Choosing the Right Energy-Efficient Windows for Your Home 

Choosing the Right Energy-Efficient Windows for Your Home 


According to the U.S. Department of Energy, windows lose about 30% of a home's heating energy. However, with the appropriate windows and ongoing maintenance, you can lessen air leakage, cut down on needless heating and cooling, and reduce your electricity costs.

Although upgrading to energy-efficient windows may seem pricey, they can end up paying for themselves when it comes to your heating and cooling costs. Choosing the right energy-efficient windows for your home can be difficult, but we are here to guide you through it.

Types Of Energy-Efficient Windows 

Numerous design elements and technological advancements increase a window's energy efficiency while enhancing its sturdiness, beauty, and usability. When choosing new windows, consider their features as they will impact the window's overall energy efficiency. Here are types of energy-efficient window features:

  • Gas fills and spacers
  • Glazing or glass such as low-emissivity coatings, insulation, and spectrally selective coatings 
  • Operating types such as awning, hoppers, single or double slide, and fixed panes
  • Frames and sashes such as aluminum or metal frames, composite frames, fiberglass frames, and wood frames

What Makes a Window Energy Efficient?

Here are the qualities that make a widow energy efficient: 

  • High-quality frame materials - Different long-lasting, low-maintenance structural materials lessen heat transfer and improve insulation. Fiberglass, vinyl, aluminum, wood, composite, or a combination of materials could all be used as framing materials.
  • Warm-edge spacers - A spacer maintains the proper separation between the glass panes in a window. In addition to insulating the pane edges, non-metallic and metal/non-metallic hybrid spacers help lessen heat transfer through the window.
  • Multiple panes - A single pane of glass does not insulate as well as two panes of glass with a space in the middle filled with air or gas. Three or more panes are used in some ENERGY STAR-rated windows for even higher energy efficiency, improved impact resistance, and sound insulation.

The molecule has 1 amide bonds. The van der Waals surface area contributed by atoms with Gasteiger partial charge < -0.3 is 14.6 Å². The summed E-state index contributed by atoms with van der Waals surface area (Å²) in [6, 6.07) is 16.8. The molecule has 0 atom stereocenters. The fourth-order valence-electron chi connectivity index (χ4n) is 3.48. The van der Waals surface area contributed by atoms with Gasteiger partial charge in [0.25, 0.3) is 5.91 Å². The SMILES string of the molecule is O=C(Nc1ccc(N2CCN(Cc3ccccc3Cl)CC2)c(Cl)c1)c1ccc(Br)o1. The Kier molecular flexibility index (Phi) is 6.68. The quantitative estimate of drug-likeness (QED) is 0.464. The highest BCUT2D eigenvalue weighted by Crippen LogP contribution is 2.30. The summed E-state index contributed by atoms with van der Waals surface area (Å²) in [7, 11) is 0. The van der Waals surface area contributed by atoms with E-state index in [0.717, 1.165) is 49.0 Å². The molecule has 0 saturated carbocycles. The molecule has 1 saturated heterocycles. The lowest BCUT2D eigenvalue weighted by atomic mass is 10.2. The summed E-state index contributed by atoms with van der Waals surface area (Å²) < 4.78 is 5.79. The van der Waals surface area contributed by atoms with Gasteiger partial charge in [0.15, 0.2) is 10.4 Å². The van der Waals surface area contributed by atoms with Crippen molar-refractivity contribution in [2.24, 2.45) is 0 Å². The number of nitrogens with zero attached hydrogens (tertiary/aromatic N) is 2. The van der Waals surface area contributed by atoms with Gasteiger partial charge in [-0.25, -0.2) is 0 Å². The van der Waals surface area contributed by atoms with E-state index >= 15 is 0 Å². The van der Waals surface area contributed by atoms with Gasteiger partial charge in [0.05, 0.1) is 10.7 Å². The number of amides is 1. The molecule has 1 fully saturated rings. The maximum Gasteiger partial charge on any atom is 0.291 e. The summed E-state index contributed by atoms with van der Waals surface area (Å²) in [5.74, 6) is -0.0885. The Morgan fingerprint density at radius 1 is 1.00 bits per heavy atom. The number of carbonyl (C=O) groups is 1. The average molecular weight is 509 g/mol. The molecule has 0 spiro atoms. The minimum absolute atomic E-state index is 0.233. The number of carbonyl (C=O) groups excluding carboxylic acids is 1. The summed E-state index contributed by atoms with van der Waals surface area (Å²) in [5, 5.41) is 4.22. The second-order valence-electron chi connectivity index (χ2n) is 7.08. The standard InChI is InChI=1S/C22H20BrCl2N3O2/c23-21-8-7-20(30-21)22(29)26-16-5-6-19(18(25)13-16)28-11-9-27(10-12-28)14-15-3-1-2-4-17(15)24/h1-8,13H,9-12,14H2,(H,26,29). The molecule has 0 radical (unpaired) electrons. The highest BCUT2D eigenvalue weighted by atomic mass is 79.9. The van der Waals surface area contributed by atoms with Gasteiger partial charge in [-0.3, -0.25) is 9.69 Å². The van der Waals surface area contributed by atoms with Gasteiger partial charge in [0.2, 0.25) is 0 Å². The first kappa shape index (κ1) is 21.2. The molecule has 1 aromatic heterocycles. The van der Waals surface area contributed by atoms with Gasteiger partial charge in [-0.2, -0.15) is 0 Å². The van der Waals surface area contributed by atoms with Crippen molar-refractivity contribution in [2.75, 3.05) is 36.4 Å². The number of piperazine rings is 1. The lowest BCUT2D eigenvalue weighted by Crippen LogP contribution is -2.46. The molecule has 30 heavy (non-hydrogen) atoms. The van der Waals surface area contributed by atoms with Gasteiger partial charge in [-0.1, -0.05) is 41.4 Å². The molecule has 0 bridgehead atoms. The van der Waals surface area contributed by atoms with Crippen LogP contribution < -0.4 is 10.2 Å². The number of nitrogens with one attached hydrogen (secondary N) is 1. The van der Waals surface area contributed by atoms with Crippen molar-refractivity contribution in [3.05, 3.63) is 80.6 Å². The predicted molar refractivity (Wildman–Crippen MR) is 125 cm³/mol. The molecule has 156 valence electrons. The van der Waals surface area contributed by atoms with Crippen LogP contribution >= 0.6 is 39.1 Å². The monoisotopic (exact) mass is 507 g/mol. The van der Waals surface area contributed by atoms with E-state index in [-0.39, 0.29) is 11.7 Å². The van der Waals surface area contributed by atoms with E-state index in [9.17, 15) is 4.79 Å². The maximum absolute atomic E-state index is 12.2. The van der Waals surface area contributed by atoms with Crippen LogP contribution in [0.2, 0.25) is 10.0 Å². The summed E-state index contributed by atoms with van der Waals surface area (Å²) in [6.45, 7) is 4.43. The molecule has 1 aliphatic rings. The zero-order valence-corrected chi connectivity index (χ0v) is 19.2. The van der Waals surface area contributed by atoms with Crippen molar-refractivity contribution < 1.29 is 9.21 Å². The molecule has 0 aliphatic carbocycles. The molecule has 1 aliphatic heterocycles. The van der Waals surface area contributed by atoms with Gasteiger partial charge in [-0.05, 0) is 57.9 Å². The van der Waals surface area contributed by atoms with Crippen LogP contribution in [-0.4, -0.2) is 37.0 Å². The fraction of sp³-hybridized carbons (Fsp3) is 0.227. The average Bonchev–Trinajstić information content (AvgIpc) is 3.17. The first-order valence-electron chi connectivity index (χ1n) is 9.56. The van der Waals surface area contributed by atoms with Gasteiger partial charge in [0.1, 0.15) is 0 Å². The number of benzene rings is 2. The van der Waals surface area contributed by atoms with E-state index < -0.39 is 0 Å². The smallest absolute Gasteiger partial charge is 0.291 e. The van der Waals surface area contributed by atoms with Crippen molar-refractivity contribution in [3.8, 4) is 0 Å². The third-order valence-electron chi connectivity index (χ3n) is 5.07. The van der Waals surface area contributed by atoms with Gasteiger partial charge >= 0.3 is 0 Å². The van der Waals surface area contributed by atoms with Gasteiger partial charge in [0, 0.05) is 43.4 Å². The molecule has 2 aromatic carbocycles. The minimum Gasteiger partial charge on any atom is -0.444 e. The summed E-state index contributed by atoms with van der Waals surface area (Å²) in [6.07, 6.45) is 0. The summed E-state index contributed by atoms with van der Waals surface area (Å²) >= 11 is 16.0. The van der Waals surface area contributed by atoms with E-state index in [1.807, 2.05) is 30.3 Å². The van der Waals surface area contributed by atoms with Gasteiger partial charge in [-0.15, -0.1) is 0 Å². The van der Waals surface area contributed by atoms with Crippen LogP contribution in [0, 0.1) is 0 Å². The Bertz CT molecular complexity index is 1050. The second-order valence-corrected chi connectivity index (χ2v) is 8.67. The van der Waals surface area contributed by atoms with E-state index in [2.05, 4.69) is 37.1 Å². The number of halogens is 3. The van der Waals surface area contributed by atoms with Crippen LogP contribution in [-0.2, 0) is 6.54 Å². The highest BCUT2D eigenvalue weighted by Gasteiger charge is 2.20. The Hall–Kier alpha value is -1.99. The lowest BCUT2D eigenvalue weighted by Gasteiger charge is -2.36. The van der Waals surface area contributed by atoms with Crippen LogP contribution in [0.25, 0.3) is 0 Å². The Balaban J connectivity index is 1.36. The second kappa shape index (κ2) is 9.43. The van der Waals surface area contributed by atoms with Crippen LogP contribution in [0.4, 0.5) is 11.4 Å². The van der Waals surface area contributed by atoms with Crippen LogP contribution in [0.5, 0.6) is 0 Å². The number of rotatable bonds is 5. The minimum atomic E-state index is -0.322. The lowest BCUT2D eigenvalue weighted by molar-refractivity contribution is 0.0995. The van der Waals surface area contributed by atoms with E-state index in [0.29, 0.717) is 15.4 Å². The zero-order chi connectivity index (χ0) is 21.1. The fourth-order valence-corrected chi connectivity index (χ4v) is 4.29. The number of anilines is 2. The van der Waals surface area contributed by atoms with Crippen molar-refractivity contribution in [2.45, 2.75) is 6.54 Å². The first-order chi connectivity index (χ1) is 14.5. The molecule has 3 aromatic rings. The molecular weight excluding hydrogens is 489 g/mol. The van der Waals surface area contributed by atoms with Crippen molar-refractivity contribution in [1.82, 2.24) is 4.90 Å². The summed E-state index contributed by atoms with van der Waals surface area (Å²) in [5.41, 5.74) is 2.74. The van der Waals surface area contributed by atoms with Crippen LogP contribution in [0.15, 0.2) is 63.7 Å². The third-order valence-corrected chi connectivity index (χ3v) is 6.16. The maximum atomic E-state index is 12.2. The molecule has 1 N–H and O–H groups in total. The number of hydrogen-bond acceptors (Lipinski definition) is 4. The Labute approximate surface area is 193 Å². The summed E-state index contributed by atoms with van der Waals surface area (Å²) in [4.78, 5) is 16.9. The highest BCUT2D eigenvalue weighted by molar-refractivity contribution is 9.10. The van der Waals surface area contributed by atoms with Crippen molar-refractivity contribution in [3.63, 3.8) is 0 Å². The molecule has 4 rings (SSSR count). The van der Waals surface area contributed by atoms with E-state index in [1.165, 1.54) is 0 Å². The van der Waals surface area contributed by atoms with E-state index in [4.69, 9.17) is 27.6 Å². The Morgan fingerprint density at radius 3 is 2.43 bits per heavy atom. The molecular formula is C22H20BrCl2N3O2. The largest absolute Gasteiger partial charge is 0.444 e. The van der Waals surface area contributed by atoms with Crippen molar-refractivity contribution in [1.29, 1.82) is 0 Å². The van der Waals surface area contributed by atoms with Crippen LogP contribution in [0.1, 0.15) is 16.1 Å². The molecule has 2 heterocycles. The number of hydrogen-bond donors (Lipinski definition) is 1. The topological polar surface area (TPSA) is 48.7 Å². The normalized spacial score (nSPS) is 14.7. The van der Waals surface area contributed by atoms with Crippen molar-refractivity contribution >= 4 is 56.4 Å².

• Energy-efficient low-E glass - This glass was developed to reduce the amount of infrared and ultraviolet light coming into your home without minimizing the amount of light entering your home. 
  • Gas fills - Argon, krypton, or other gasses are between the panes of some energy-efficient windows. These colorless, non-toxic, and odorless gasses insulate more effectively than conventional air.

How to Choose Energy-Efficient Windows in 4 Steps

There are four important guidelines to consider when selecting energy-efficient windows for your home. 


  1. Window energy performance ratings


Window energy performance ratings measure a window's energy efficiency. The rating system shows the quantity of light transmitted through the window and how much air leaks through the window. Knowing the energy performance rating can help determine what your home utility bill will be when changing new windows. 

  1. Frames

The actual pane of glass is only one-half of the energy problem. Frames play an essential role, too. There are all manners and varieties of frames to choose from, and the type suitable for you will balance aesthetic, price, and energy efficiency. Here at Dream Doors and Windows, most of our window manufacturers cover your frame for at least the first 10 years after a window installation. If something happens to your frame, it will be covered. 

Take vinyl as an example; vinyl frames are good insulators. This option protects against excessive heat transfer — precisely what you should be looking for.

  1. Glass 

The type, thickness, and glass style in your window contribute to energy efficiency. Allowing solar rays to leave your home and reducing the conductivity of your glass can impact the comfort of your home and the heating and cooling costs. Factors that influence the energy efficiency of window glass are:

  • Two windowpanes for insulating value 
  • Insulating glass 
  • Inert Gas
  • Energy-efficient low-E glass  
  1. Professional window installation 

The building and parts of a window aren't all that matters, and proper installation is also essential. Even the most energy-efficient window can lose its effectiveness if installed wrong. Professional window installation can help ensure that your energy-saving window performs as expected.

Looking for energy-efficient bay windows, casement windows, or sliding windows? Visit our showroom today and we can help you control the temperature in your home, as well as cut down drastically on your heating and cooling costs.